French officials vowed to speed up their vaccination campaign on Thursday, but warned that restrictions and curfews would remain in place in order to halt a rise in infections and hospitalizations.
“2021 will be the year of hope,” Jean Castex, the prime minister, said at a news conference, citing the vaccine, which has been administered to about 45,000 people in France so far.
But he added: “It is out of the question that we drop our guard in the coming weeks.”
Mr. Castex said that the number of new daily infections was still high — hovering around 20,000 — and pressure on hospitals was still acute, with nearly 25,000 Covid-19 patients hospitalized around the country.
Mr. Castex announced that cultural establishments that are currently closed, like museums, movie theaters and music halls, would remain shuttered until the end of January at least, and that bars and restaurants would not reopen before mid-February at the earliest — dashing the hopes of the service industry, which was still hoping to reopen on Jan. 20, as previously scheduled.
France Coronavirus Map and Case Count
A detailed map shows the extent of the coronavirus outbreak, with charts and tables of the number of cases and deaths.
An 8 p.m. to 6 a.m. curfew will also remain in place for the time being, Mr. Castex said. In 15 areas of France, that curfew has already been tightened to 6 p.m., and could be similarly restricted in the coming days in 10 new areas. Mr. Castex said he could not rule out new nationwide restrictions, but he added that schools would only close again if the situation became particularly dire.
Mr. Castex also addressed a barrage of criticism over the government’s sluggish vaccination rollout, acknowledging that it had started slower than in other countries but attributing the delay to France’s initial focus on retirement and nursing homes.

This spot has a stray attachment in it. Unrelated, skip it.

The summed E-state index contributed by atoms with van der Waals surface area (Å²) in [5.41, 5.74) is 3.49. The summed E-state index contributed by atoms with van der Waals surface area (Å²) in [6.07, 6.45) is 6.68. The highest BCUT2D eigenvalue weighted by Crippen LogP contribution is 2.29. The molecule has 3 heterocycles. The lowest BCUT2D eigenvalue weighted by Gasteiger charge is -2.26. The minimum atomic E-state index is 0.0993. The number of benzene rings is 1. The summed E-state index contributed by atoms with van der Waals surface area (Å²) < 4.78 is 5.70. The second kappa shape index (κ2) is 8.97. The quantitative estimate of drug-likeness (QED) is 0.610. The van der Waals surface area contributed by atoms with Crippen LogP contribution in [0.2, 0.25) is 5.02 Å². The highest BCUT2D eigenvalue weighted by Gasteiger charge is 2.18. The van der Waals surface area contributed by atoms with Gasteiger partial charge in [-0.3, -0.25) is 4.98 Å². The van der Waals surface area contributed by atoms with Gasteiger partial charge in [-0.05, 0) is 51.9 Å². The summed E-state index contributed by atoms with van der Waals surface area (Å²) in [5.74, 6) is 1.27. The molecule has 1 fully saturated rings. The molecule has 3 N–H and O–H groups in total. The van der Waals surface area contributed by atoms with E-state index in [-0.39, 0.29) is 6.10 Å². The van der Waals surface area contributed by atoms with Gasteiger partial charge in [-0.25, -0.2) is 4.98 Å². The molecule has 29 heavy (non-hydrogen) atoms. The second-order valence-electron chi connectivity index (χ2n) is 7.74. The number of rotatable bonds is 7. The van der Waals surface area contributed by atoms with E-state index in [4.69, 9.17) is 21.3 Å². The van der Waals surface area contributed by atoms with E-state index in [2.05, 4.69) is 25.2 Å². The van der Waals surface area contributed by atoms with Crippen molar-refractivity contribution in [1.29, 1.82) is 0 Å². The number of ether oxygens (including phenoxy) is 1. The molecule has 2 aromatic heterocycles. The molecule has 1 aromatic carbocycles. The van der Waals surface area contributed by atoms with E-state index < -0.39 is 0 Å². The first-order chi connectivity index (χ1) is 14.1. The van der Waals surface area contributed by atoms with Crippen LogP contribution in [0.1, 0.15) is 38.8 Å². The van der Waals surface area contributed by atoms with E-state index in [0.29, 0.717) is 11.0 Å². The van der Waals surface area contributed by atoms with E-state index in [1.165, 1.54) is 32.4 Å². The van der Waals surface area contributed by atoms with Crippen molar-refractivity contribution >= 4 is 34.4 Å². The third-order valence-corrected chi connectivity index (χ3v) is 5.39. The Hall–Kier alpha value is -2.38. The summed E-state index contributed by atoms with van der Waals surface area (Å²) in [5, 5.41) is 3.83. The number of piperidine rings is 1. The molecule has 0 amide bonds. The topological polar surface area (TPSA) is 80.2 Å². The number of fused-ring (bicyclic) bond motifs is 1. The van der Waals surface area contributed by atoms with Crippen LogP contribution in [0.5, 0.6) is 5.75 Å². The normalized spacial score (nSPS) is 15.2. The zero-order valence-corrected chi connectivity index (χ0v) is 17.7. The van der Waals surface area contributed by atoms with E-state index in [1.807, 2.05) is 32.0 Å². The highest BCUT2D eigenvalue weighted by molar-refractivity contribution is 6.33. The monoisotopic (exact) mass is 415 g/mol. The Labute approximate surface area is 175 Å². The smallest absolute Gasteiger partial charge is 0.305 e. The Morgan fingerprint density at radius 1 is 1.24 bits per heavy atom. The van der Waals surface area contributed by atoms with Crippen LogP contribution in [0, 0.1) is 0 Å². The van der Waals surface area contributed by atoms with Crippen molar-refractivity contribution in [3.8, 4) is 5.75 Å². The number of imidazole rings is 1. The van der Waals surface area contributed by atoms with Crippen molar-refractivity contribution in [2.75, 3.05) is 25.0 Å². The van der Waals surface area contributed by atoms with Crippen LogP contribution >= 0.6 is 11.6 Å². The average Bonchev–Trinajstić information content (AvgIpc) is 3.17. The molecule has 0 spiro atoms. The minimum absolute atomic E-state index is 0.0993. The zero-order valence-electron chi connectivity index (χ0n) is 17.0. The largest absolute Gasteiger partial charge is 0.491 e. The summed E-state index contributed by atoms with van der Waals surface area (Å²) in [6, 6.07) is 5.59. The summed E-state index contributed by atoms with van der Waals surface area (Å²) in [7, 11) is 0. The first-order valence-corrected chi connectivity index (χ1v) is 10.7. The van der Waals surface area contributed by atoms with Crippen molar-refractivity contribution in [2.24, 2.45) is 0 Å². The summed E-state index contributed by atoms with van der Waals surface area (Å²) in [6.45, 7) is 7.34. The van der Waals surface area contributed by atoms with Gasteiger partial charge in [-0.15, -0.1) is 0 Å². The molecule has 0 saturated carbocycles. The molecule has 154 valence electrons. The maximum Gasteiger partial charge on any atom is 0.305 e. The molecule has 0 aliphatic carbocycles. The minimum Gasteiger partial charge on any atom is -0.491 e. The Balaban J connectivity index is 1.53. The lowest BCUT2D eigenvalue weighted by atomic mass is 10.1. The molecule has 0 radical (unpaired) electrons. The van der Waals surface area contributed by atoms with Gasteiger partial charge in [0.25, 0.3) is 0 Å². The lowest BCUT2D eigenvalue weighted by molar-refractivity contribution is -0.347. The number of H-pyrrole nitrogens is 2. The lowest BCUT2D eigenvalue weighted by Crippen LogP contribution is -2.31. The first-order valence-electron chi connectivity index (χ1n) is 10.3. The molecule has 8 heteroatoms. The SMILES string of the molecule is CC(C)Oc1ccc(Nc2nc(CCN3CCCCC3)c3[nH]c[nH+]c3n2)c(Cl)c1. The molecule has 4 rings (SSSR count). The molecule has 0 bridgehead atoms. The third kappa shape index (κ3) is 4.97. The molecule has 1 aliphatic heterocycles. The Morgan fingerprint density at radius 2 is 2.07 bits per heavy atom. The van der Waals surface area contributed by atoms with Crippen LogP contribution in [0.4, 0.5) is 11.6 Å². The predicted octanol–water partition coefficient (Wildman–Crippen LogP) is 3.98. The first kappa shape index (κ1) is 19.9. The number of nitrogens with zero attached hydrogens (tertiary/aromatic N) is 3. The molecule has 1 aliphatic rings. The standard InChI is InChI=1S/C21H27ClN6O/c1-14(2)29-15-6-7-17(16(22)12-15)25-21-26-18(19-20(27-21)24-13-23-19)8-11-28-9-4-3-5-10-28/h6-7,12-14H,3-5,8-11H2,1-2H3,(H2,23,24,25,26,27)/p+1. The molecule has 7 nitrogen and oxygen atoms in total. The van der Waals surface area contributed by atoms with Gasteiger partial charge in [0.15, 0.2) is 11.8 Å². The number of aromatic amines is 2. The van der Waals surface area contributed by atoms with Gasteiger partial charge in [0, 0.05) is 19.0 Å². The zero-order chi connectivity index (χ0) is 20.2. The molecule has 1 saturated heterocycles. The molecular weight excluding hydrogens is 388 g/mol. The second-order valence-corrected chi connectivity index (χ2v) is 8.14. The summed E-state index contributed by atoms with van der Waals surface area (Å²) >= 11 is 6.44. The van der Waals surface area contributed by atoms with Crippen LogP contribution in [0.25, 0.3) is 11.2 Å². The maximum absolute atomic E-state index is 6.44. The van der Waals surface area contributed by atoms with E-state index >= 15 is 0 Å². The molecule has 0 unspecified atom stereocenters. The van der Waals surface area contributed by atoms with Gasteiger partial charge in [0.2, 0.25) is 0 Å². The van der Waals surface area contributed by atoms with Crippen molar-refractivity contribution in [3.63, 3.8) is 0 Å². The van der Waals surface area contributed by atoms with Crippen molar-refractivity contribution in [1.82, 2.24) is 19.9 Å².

Still, the government vowed to speed things up, promising that at least 1 million people would be vaccinated by the end of the month and announcing that all people older than 75 would be eligible for vaccinations starting Jan. 18.
“We are doing everything to enable you to get vaccinated in good conditions,” Olivier Véran, the health minister, said at the news conference, adding that vaccination centers would soon open around the country and that people would be able to go through a simplified sign-up procedure to get their shots.
Mr. Véran also announced that French health authorities had approved administering the second Pfizer vaccine shot up to six weeks after the first shot, instead of the recommended three-week interval.
France also announced on Thursday evening that health authorities had detected two clusters of the new, more transmissible variant of the virus that was first identified in Britain. The clusters were in the Ile-de-France region, where Paris is, and in Brittany. Overall, French health authorities have reported 19 cases of the variant in France, and three cases of a different one first detected in South Africa.
“We want to avoid the spread of this variant in France at all costs,” Mr. Véran said of the British variant, adding that health authorities were closely monitoring it.
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